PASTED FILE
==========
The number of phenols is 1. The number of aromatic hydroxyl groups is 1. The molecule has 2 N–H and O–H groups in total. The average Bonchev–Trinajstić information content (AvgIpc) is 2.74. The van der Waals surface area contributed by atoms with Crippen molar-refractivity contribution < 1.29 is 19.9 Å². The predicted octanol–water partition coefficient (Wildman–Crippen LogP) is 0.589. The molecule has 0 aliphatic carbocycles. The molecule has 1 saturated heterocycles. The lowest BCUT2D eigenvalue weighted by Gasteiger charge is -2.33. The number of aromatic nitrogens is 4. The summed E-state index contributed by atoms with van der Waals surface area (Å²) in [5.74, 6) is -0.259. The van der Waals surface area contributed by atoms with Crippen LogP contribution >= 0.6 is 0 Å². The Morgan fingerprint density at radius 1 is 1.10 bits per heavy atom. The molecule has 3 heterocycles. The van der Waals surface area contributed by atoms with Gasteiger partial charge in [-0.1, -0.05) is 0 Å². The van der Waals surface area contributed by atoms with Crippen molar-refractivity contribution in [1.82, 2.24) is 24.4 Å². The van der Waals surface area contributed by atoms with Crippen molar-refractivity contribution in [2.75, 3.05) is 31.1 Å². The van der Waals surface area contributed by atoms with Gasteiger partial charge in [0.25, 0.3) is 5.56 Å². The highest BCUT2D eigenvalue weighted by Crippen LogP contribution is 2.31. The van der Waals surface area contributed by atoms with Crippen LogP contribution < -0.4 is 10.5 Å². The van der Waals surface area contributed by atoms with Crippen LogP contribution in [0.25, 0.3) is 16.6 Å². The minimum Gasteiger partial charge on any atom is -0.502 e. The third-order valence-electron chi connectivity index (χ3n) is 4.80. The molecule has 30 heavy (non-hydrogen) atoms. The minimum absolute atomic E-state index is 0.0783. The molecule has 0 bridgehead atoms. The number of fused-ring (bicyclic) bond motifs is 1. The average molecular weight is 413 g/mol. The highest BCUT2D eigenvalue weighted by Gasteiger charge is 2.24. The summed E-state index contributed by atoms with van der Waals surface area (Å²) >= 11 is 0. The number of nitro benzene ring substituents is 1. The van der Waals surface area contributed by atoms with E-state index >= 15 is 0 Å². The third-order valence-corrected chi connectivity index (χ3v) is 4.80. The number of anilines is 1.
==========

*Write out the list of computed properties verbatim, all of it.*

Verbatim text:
The number of phenols is 1. The number of aromatic hydroxyl groups is 1. The molecule has 2 N–H and O–H groups in total. The average Bonchev–Trinajstić information content (AvgIpc) is 2.74. The van der Waals surface area contributed by atoms with Crippen molar-refractivity contribution < 1.29 is 19.9 Å². The predicted octanol–water partition coefficient (Wildman–Crippen LogP) is 0.589. The molecule has 0 aliphatic carbocycles. The molecule has 1 saturated heterocycles. The lowest BCUT2D eigenvalue weighted by Gasteiger charge is -2.33. The number of aromatic nitrogens is 4. The summed E-state index contributed by atoms with van der Waals surface area (Å²) in [5.74, 6) is -0.259. The van der Waals surface area contributed by atoms with Crippen LogP contribution >= 0.6 is 0 Å². The Morgan fingerprint density at radius 1 is 1.10 bits per heavy atom. The molecule has 3 heterocycles. The van der Waals surface area contributed by atoms with Gasteiger partial charge in [-0.1, -0.05) is 0 Å². The van der Waals surface area contributed by atoms with Crippen molar-refractivity contribution in [1.82, 2.24) is 24.4 Å². The van der Waals surface area contributed by atoms with Crippen molar-refractivity contribution in [2.75, 3.05) is 31.1 Å². The van der Waals surface area contributed by atoms with Gasteiger partial charge in [0.25, 0.3) is 5.56 Å². The highest BCUT2D eigenvalue weighted by Crippen LogP contribution is 2.31. The van der Waals surface area contributed by atoms with Crippen LogP contribution < -0.4 is 10.5 Å². The van der Waals surface area contributed by atoms with Crippen LogP contribution in [0.25, 0.3) is 16.6 Å². The minimum Gasteiger partial charge on any atom is -0.502 e. The third-order valence-electron chi connectivity index (χ3n) is 4.80. The molecule has 30 heavy (non-hydrogen) atoms. The minimum absolute atomic E-state index is 0.0783. The molecule has 0 bridgehead atoms. The number of fused-ring (bicyclic) bond motifs is 1. The average molecular weight is 413 g/mol. The highest BCUT2D eigenvalue weighted by Gasteiger charge is 2.24. The summed E-state index contributed by atoms with van der Waals surface area (Å²) >= 11 is 0. The number of nitro benzene ring substituents is 1. The van der Waals surface area contributed by atoms with E-state index >= 15 is 0 Å². The third-order valence-corrected chi connectivity index (χ3v) is 4.80. The number of anilines is 1.